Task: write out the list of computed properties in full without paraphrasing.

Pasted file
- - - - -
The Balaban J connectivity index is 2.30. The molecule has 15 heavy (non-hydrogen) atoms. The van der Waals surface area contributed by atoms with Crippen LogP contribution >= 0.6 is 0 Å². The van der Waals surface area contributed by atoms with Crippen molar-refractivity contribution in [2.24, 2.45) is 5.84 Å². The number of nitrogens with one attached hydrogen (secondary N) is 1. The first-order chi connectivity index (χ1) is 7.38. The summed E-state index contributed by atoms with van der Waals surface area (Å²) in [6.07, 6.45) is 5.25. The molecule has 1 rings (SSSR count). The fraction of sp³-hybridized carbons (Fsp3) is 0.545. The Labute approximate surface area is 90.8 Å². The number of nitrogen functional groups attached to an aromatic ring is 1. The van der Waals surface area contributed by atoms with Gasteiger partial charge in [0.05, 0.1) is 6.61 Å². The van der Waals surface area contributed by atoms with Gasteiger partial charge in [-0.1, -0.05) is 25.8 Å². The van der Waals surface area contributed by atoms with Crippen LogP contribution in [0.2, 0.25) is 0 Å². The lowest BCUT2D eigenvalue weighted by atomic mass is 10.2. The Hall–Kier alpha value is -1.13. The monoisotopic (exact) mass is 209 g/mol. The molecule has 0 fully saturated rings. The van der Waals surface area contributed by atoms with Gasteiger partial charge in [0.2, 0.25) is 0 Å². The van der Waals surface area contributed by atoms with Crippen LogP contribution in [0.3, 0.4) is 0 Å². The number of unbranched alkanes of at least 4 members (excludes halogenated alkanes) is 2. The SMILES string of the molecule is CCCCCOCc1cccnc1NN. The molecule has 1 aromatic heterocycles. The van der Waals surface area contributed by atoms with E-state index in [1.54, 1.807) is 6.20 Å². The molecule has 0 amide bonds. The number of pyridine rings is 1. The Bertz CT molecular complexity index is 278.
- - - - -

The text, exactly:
The Balaban J connectivity index is 2.30. The molecule has 15 heavy (non-hydrogen) atoms. The van der Waals surface area contributed by atoms with Crippen LogP contribution >= 0.6 is 0 Å². The van der Waals surface area contributed by atoms with Crippen molar-refractivity contribution in [2.24, 2.45) is 5.84 Å². The number of nitrogens with one attached hydrogen (secondary N) is 1. The first-order chi connectivity index (χ1) is 7.38. The summed E-state index contributed by atoms with van der Waals surface area (Å²) in [6.07, 6.45) is 5.25. The molecule has 1 rings (SSSR count). The fraction of sp³-hybridized carbons (Fsp3) is 0.545. The Labute approximate surface area is 90.8 Å². The number of nitrogen functional groups attached to an aromatic ring is 1. The van der Waals surface area contributed by atoms with Gasteiger partial charge in [0.05, 0.1) is 6.61 Å². The van der Waals surface area contributed by atoms with Gasteiger partial charge in [-0.1, -0.05) is 25.8 Å². The van der Waals surface area contributed by atoms with Crippen LogP contribution in [0.2, 0.25) is 0 Å². The lowest BCUT2D eigenvalue weighted by atomic mass is 10.2. The Hall–Kier alpha value is -1.13. The monoisotopic (exact) mass is 209 g/mol. The molecule has 0 fully saturated rings. The van der Waals surface area contributed by atoms with Gasteiger partial charge in [0.2, 0.25) is 0 Å². The van der Waals surface area contributed by atoms with Crippen LogP contribution in [0.3, 0.4) is 0 Å². The number of unbranched alkanes of at least 4 members (excludes halogenated alkanes) is 2. The SMILES string of the molecule is CCCCCOCc1cccnc1NN. The molecule has 1 aromatic heterocycles. The van der Waals surface area contributed by atoms with E-state index in [1.54, 1.807) is 6.20 Å². The molecule has 0 amide bonds. The number of pyridine rings is 1. The Bertz CT molecular complexity index is 278.